Jaguar E-Pace debut in London, July 2017
Photo by Vlad Savov / The Verge

The other extreme, the 14mm lens, provided a handy tool for my car photography this month. I shot the majority of my Jaguar E-Pace photos with the 14mm lens mounted on the X-T20 (gallery above, first few photos are with the 35mm lens). This piece of glass is just on the right side of being a fisheye lens: it will distort things a fair amount, but so long as you’re not too close to the subject, that’s tolerable and a worthwhile compromise for being able to fit much more in the frame. One significant observation from my Jaguar shoot: I didn’t have to do any color balance adjustment when retouching the photos. That’s a consistent thread through all of my shooting with the Fujifilm X-T20: this camera’s automatic white balance is highly reliable.

The 23mm lens was, for whatever reason, the least exciting one for me, but the real star of the show was the 35mm XF lens. It’s probably because 23mm (equivalent to 35mm on a full-frame sensor) is the most common and versatile focal length that I found it boring to shoot with; the more zoomed-in 35mm let me compose photos that felt more active and dynamic. I can envision myself happily using the X-T20 with just the 35mm prime. It’s the smallest and lightest of the set I tested, and where it’s not able to fit everything in the frame, I can either use my legs to zoom out or, alternatively, live with a narrower snapshot.

Buying the camera body is just the start of a long and enjoyable adventure

It’s a little amusing that I enjoyed the cheapest Fujinon lens the most, but maybe that makes sense. Even though I shoot photos professionally, I still consider myself mostly a casual photographer — and as such it makes sense that I’d gravitate toward lower-tier products first, my needs aren’t that great. That’s also probably why I can be forgiving of the relatively slow autofocus speed from all of the Fujinon lenses I tested. This is not a sports photographer’s camera or lens kit at all. But for me, being patient with the autofocus and even manually finessing it on occasion — not because it was necessary, but because the focus rings on the lenses are a tactile delight and I really like the focus-assist highlight that shows up in the EVF — was just part of the ceremony of shooting with this camera.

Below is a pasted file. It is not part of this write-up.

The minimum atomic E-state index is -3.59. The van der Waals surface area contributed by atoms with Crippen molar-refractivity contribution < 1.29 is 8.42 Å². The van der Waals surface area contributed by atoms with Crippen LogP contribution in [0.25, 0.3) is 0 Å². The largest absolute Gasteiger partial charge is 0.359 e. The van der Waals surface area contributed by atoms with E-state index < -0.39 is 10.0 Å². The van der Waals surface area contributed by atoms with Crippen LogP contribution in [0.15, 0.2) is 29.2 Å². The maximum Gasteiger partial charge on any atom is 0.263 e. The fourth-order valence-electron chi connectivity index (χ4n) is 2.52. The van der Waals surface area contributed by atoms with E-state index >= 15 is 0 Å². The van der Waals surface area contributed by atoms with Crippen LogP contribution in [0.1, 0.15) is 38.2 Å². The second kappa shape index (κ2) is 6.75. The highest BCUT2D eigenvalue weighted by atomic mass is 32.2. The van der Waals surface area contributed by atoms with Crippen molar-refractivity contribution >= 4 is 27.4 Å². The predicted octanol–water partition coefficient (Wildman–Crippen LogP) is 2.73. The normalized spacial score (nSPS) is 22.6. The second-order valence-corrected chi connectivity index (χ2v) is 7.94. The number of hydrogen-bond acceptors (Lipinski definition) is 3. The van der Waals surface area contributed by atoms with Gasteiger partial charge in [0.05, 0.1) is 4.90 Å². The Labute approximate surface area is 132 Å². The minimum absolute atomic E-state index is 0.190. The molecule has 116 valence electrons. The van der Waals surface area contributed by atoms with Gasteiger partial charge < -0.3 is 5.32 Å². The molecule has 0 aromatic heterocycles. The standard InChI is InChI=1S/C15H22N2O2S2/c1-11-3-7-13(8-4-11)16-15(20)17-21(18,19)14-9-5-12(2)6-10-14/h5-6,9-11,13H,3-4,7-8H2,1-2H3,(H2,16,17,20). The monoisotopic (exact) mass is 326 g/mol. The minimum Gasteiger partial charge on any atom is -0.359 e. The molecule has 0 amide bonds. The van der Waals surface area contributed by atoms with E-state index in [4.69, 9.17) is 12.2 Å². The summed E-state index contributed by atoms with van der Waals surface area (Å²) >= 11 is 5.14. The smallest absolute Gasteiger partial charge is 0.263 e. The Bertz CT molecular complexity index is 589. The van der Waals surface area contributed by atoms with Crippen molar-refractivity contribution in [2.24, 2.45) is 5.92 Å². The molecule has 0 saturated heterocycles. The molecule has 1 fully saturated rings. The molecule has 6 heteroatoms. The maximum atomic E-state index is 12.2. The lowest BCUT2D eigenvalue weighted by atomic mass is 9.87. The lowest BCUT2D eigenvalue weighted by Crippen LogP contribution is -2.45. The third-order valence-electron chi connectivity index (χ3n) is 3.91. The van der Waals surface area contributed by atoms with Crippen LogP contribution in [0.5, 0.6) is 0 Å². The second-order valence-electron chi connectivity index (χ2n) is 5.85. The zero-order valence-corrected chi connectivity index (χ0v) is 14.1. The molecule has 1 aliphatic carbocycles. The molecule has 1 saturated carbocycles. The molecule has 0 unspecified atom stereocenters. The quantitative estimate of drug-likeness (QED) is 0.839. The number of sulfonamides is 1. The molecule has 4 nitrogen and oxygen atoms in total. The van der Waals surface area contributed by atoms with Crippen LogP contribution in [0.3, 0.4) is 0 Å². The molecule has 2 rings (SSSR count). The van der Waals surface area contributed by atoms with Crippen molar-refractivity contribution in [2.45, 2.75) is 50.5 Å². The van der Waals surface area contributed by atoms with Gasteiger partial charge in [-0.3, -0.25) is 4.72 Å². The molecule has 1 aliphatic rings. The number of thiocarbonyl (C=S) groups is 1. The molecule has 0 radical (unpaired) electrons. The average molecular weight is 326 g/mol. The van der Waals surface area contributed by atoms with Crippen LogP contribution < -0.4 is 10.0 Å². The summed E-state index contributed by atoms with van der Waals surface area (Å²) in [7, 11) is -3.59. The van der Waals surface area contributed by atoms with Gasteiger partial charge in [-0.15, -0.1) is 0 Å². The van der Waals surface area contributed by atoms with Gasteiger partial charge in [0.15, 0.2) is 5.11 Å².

I can’t explain why I was more patient with the X-T20 than I was with the far faster Sony a6500. Fujifilm’s camera just made me much more willing to forgive its shortcomings than Sony’s did, and that has to do with the imperceptible aspects of good design.


Other than my observations about image quality above, you already know you’ll get Fujifilm’s best because the image sensor and processing engine from the company’s flagship cameras have been brought down in price and size with the X-T20. If you love the output of the Fujifilm X-T2 or X-Pro2 — and you really should, they’re technically fantastic cameras that produce beautiful images — you’ll feel the same way about the X-T20. Except this newer camera costs $700 less. Given the choice between a heavier and bulkier X-T2 (with admittedly more accommodating ergonomics) and an X-T20 plus my favored 35mm f/1.4 lens, I’m taking the latter combo any day of the week.

The X-T20 captures beautiful images by default, which you can take up a few notches in Lightroom

The major difference for me personally, in stepping up from my finely aged NEX-5N camera, is that the Fujifilm X-Trans sensor gives me a ton more ISO room to play with. I can shoot at ISO 3200 and even 4000 without having to worry about excessive noise ruining the picture. I made the decision early on with the T20 to shoot in RAW format, and that choice was rewarded in Lightroom when I saw how easily I could recover detail from highlights and shadows, and how natural the results looked. The color fidelity in low-light photos and the dynamic range of this camera are both outstanding, and there’s vast room for retouching improvement with Fujifilm’s .RAF files, which hit a whopping 50MB per frame if you opt to keep them uncompressed.

It’s tough for me to decouple the pleasure of shooting with the X-T20 from its eventual results. The process of capturing images with this camera is more satisfying than any other I’ve known (except maybe Fujifilm’s own X-Pro2, which I’ve only flirted with). Smartphones feel impersonal and, if I’m honest, kind of half-assed, like I don’t really care about the photo I’m taking. Full-fat DSLRs, on the other hand, would suggest that I care too much.

As for other mirrorless camera systems like those offered by Sony or Olympus, I’d go with Sony if video was my priority — the X-T20 can shoot very reasonable 4K video, but it’s not in the same class as Sony’s cameras. Olympus has previously tempted me with the endearingly tiny and affordable OM-D E-M10 Mark II, but that just doesn’t feel like enough of a step up from smartphone photography for me. No alternative camera system feels as sound an investment of my money as Fujifilm does.

Photo by Amelia Holowaty Krales / The Verge